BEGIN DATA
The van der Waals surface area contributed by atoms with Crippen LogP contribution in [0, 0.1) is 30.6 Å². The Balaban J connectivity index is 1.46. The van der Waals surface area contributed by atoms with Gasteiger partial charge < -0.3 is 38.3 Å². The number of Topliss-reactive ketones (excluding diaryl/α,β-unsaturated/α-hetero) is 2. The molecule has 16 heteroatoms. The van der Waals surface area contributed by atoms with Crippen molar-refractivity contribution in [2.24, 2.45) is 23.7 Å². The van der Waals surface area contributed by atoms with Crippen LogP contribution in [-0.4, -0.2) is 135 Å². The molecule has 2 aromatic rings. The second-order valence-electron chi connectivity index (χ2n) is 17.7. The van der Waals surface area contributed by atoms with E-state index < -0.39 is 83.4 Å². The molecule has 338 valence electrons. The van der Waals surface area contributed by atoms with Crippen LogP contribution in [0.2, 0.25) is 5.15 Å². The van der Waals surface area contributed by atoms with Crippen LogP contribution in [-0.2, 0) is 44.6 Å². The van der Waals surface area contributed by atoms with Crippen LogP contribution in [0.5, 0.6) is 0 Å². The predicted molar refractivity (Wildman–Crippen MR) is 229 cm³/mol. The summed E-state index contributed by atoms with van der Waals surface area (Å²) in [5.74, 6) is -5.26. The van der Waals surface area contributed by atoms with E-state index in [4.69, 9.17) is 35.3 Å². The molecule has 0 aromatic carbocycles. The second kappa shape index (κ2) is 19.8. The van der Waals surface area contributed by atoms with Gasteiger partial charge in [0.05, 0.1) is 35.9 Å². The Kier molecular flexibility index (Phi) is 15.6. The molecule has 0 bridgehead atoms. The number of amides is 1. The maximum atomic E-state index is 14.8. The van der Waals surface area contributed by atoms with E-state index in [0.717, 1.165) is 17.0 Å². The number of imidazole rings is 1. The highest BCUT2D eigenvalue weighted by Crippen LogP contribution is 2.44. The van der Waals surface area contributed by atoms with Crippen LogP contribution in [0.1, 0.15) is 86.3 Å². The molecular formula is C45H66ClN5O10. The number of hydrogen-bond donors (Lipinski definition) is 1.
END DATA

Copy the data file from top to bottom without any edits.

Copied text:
The van der Waals surface area contributed by atoms with Crippen LogP contribution in [0, 0.1) is 30.6 Å². The Balaban J connectivity index is 1.46. The van der Waals surface area contributed by atoms with Gasteiger partial charge < -0.3 is 38.3 Å². The number of Topliss-reactive ketones (excluding diaryl/α,β-unsaturated/α-hetero) is 2. The molecule has 16 heteroatoms. The van der Waals surface area contributed by atoms with Crippen molar-refractivity contribution in [2.24, 2.45) is 23.7 Å². The van der Waals surface area contributed by atoms with Crippen LogP contribution in [-0.4, -0.2) is 135 Å². The molecule has 2 aromatic rings. The second-order valence-electron chi connectivity index (χ2n) is 17.7. The van der Waals surface area contributed by atoms with E-state index < -0.39 is 83.4 Å². The molecule has 338 valence electrons. The van der Waals surface area contributed by atoms with Crippen LogP contribution in [0.2, 0.25) is 5.15 Å². The van der Waals surface area contributed by atoms with Crippen LogP contribution in [-0.2, 0) is 44.6 Å². The van der Waals surface area contributed by atoms with Crippen LogP contribution in [0.5, 0.6) is 0 Å². The predicted molar refractivity (Wildman–Crippen MR) is 229 cm³/mol. The summed E-state index contributed by atoms with van der Waals surface area (Å²) in [5.74, 6) is -5.26. The van der Waals surface area contributed by atoms with E-state index in [4.69, 9.17) is 35.3 Å². The molecule has 0 aromatic carbocycles. The second kappa shape index (κ2) is 19.8. The van der Waals surface area contributed by atoms with Gasteiger partial charge in [0.05, 0.1) is 35.9 Å². The Kier molecular flexibility index (Phi) is 15.6. The molecule has 0 bridgehead atoms. The number of amides is 1. The maximum atomic E-state index is 14.8. The van der Waals surface area contributed by atoms with E-state index in [0.717, 1.165) is 17.0 Å². The number of imidazole rings is 1. The highest BCUT2D eigenvalue weighted by Crippen LogP contribution is 2.44. The van der Waals surface area contributed by atoms with Crippen LogP contribution in [0.1, 0.15) is 86.3 Å². The molecular formula is C45H66ClN5O10. The number of hydrogen-bond donors (Lipinski definition) is 1.